A Bulldog resembles your gruff-looking aunt or uncle, the one who always seemed to be scowling at you but slipped you some coin when no one was looking.  The grumpy expression, wrinkled face, and bowed legs (the Bulldog's) are popular with advertiers who want to give their products a rugged, imposing image; but inspite of his bale-staring,spike-collar-wearing expression, the Bulldog is a sweetheart, a clown, surprisingly gentle, unshakably loyal, the best friend on four legs that man, woman, child, or marketing department could ever have.
 The Bulldog's easygoing disposition makes him perfectly at home in a small house, apartment, or McMansion.  His gentle nature and his sensitivity to his people's moods also make him an ideal member of any human pack, especially one that includes small children.  What is more, he plays nice with other animals.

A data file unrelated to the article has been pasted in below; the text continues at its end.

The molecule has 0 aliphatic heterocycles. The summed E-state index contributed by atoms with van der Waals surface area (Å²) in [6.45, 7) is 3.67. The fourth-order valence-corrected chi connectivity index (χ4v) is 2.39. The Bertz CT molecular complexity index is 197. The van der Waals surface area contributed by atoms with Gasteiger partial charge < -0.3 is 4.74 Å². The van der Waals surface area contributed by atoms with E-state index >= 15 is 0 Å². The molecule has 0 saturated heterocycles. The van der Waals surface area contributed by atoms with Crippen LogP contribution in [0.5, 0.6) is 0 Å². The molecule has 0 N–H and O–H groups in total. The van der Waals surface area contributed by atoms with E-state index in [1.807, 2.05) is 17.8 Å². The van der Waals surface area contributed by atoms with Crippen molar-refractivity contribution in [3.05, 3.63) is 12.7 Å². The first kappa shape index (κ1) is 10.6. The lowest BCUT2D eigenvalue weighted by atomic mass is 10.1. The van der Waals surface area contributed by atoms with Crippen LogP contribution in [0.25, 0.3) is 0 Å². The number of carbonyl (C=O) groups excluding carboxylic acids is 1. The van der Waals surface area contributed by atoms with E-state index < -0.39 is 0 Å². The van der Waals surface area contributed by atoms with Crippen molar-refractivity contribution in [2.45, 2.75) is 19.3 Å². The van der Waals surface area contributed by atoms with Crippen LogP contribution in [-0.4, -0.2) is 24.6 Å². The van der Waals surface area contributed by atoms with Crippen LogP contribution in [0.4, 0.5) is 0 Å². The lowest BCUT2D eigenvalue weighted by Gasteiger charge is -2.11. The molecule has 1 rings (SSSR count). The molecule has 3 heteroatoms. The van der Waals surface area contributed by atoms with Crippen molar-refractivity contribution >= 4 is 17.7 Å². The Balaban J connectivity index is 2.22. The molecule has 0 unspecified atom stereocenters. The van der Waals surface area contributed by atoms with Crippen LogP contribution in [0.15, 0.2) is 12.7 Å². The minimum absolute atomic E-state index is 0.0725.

A mature Bulldog-one beyond the age of two-appears to be aware of his own power and, as a result, is self-assured and comfortable his own loose-fitting skin.  He is courageous in the extreme, and his devotion to-and sense of responsibility toward- the members of his family make him protective  of them.  Bulldogs can be formally polite with strangers, and many Bullies prefer the company of people with whom they are familiar.  These traits make the Bulldog an excellent choice for people looking for a family pet and protector.
  Bulldogs can, nevertheless, be stubborn and mischievous.  They are capable of blowing off a command if it conflicts with their agendas.  They also will seek -and demand-the attention they think is due.  In fact, the less attention Bulldogs get, the more inclined they are to amuse themselves, often in ways that are not beneficial to household items or articles of clothing.  The trick is to give the Bulldog the attention he needs while letting him know that you are the boss.  
 

 
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